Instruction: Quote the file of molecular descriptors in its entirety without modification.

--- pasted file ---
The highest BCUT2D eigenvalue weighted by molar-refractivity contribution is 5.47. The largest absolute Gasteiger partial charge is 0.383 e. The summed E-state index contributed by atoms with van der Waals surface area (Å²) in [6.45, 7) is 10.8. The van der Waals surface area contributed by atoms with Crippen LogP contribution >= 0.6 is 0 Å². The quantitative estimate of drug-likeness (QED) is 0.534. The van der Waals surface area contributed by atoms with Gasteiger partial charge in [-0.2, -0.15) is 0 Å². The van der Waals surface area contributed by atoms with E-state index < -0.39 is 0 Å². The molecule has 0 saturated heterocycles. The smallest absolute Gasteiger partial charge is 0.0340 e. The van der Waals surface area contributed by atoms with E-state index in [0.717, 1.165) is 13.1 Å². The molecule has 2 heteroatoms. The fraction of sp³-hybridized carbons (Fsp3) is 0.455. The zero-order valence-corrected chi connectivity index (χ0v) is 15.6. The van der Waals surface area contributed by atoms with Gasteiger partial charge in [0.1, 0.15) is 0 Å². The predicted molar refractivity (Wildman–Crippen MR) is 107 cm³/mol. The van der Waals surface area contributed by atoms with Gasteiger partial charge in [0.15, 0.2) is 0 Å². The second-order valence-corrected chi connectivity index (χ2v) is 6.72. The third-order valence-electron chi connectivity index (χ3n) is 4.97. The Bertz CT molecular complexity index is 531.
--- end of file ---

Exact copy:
The highest BCUT2D eigenvalue weighted by molar-refractivity contribution is 5.47. The largest absolute Gasteiger partial charge is 0.383 e. The summed E-state index contributed by atoms with van der Waals surface area (Å²) in [6.45, 7) is 10.8. The van der Waals surface area contributed by atoms with Crippen LogP contribution >= 0.6 is 0 Å². The quantitative estimate of drug-likeness (QED) is 0.534. The van der Waals surface area contributed by atoms with Gasteiger partial charge in [-0.2, -0.15) is 0 Å². The van der Waals surface area contributed by atoms with E-state index < -0.39 is 0 Å². The molecule has 0 saturated heterocycles. The smallest absolute Gasteiger partial charge is 0.0340 e. The van der Waals surface area contributed by atoms with E-state index in [0.717, 1.165) is 13.1 Å². The molecule has 2 heteroatoms. The fraction of sp³-hybridized carbons (Fsp3) is 0.455. The zero-order valence-corrected chi connectivity index (χ0v) is 15.6. The van der Waals surface area contributed by atoms with Gasteiger partial charge in [0.1, 0.15) is 0 Å². The predicted molar refractivity (Wildman–Crippen MR) is 107 cm³/mol. The van der Waals surface area contributed by atoms with Gasteiger partial charge in [0.15, 0.2) is 0 Å². The second-order valence-corrected chi connectivity index (χ2v) is 6.72. The third-order valence-electron chi connectivity index (χ3n) is 4.97. The Bertz CT molecular complexity index is 531.